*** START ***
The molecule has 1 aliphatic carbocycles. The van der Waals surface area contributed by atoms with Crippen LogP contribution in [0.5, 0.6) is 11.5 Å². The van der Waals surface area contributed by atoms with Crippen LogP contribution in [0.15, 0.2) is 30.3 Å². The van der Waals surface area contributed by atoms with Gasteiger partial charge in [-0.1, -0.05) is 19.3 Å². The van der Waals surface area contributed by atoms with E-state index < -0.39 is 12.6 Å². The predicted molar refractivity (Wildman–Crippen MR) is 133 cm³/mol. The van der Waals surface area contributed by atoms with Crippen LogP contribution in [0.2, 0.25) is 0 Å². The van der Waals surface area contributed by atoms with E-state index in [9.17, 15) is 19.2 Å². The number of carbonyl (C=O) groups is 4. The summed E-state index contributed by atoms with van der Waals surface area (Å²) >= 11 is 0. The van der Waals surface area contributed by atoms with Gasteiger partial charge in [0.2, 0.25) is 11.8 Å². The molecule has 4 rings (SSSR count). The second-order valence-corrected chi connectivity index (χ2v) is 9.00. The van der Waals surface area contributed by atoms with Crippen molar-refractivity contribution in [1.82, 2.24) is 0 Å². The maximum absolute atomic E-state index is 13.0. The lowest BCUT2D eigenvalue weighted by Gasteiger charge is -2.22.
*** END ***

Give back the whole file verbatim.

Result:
The molecule has 1 aliphatic carbocycles. The van der Waals surface area contributed by atoms with Crippen LogP contribution in [0.5, 0.6) is 11.5 Å². The van der Waals surface area contributed by atoms with Crippen LogP contribution in [0.15, 0.2) is 30.3 Å². The van der Waals surface area contributed by atoms with Gasteiger partial charge in [-0.1, -0.05) is 19.3 Å². The van der Waals surface area contributed by atoms with E-state index < -0.39 is 12.6 Å². The predicted molar refractivity (Wildman–Crippen MR) is 133 cm³/mol. The van der Waals surface area contributed by atoms with Crippen LogP contribution in [0.2, 0.25) is 0 Å². The van der Waals surface area contributed by atoms with E-state index in [9.17, 15) is 19.2 Å². The number of carbonyl (C=O) groups is 4. The summed E-state index contributed by atoms with van der Waals surface area (Å²) >= 11 is 0. The van der Waals surface area contributed by atoms with Gasteiger partial charge in [0.2, 0.25) is 11.8 Å². The molecule has 4 rings (SSSR count). The second-order valence-corrected chi connectivity index (χ2v) is 9.00. The van der Waals surface area contributed by atoms with Crippen molar-refractivity contribution in [1.82, 2.24) is 0 Å². The maximum absolute atomic E-state index is 13.0. The lowest BCUT2D eigenvalue weighted by Gasteiger charge is -2.22.